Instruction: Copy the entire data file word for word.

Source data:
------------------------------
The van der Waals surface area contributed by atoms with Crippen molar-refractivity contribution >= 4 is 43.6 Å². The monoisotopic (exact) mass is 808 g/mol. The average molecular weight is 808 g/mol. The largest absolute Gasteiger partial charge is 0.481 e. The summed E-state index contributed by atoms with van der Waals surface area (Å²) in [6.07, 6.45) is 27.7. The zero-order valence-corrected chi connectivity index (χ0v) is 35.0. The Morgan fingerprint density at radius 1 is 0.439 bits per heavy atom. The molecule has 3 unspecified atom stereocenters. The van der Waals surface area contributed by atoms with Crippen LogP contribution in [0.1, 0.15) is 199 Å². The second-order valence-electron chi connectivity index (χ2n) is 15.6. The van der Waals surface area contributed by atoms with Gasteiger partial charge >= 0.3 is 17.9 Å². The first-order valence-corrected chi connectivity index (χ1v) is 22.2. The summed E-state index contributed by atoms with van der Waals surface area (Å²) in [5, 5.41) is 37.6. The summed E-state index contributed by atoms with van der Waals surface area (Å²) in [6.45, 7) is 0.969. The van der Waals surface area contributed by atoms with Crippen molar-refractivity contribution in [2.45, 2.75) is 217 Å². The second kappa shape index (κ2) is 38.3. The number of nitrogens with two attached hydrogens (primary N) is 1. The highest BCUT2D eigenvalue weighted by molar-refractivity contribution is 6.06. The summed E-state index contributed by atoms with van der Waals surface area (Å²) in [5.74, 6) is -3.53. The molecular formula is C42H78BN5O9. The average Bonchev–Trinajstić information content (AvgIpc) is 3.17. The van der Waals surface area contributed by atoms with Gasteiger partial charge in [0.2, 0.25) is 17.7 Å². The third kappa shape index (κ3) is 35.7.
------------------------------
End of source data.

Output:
The van der Waals surface area contributed by atoms with Crippen molar-refractivity contribution >= 4 is 43.6 Å². The monoisotopic (exact) mass is 808 g/mol. The average molecular weight is 808 g/mol. The largest absolute Gasteiger partial charge is 0.481 e. The summed E-state index contributed by atoms with van der Waals surface area (Å²) in [6.07, 6.45) is 27.7. The zero-order valence-corrected chi connectivity index (χ0v) is 35.0. The Morgan fingerprint density at radius 1 is 0.439 bits per heavy atom. The molecule has 3 unspecified atom stereocenters. The van der Waals surface area contributed by atoms with Crippen LogP contribution in [0.1, 0.15) is 199 Å². The second-order valence-electron chi connectivity index (χ2n) is 15.6. The van der Waals surface area contributed by atoms with Gasteiger partial charge >= 0.3 is 17.9 Å². The first-order valence-corrected chi connectivity index (χ1v) is 22.2. The summed E-state index contributed by atoms with van der Waals surface area (Å²) in [5, 5.41) is 37.6. The summed E-state index contributed by atoms with van der Waals surface area (Å²) in [6.45, 7) is 0.969. The van der Waals surface area contributed by atoms with Crippen molar-refractivity contribution in [2.45, 2.75) is 217 Å². The second kappa shape index (κ2) is 38.3. The number of nitrogens with two attached hydrogens (primary N) is 1. The highest BCUT2D eigenvalue weighted by molar-refractivity contribution is 6.06. The summed E-state index contributed by atoms with van der Waals surface area (Å²) in [5.74, 6) is -3.53. The molecular formula is C42H78BN5O9. The average Bonchev–Trinajstić information content (AvgIpc) is 3.17. The van der Waals surface area contributed by atoms with Gasteiger partial charge in [0.2, 0.25) is 17.7 Å². The third kappa shape index (κ3) is 35.7.